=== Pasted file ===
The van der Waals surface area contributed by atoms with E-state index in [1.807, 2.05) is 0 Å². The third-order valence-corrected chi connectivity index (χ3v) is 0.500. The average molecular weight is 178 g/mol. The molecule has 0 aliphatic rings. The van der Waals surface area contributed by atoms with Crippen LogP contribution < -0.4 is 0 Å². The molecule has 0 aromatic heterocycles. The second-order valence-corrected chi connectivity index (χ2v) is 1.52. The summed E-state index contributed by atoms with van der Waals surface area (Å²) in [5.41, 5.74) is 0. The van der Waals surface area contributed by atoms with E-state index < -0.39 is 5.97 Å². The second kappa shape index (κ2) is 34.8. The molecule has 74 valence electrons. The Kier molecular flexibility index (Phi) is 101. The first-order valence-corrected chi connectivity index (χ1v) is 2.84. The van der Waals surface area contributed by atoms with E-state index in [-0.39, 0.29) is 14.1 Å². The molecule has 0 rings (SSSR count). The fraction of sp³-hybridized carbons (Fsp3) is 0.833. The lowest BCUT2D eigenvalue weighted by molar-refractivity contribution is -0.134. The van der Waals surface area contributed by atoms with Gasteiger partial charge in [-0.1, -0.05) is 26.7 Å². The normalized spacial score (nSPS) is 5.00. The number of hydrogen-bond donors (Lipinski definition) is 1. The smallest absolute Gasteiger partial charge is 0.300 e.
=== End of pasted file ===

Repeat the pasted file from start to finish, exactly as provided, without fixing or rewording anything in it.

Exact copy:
The van der Waals surface area contributed by atoms with E-state index in [1.807, 2.05) is 0 Å². The third-order valence-corrected chi connectivity index (χ3v) is 0.500. The average molecular weight is 178 g/mol. The molecule has 0 aliphatic rings. The van der Waals surface area contributed by atoms with Crippen LogP contribution < -0.4 is 0 Å². The molecule has 0 aromatic heterocycles. The second-order valence-corrected chi connectivity index (χ2v) is 1.52. The summed E-state index contributed by atoms with van der Waals surface area (Å²) in [5.41, 5.74) is 0. The van der Waals surface area contributed by atoms with E-state index < -0.39 is 5.97 Å². The second kappa shape index (κ2) is 34.8. The molecule has 74 valence electrons. The Kier molecular flexibility index (Phi) is 101. The first-order valence-corrected chi connectivity index (χ1v) is 2.84. The van der Waals surface area contributed by atoms with E-state index in [-0.39, 0.29) is 14.1 Å². The molecule has 0 rings (SSSR count). The fraction of sp³-hybridized carbons (Fsp3) is 0.833. The lowest BCUT2D eigenvalue weighted by molar-refractivity contribution is -0.134. The van der Waals surface area contributed by atoms with Gasteiger partial charge in [-0.1, -0.05) is 26.7 Å². The normalized spacial score (nSPS) is 5.00. The number of hydrogen-bond donors (Lipinski definition) is 1. The smallest absolute Gasteiger partial charge is 0.300 e.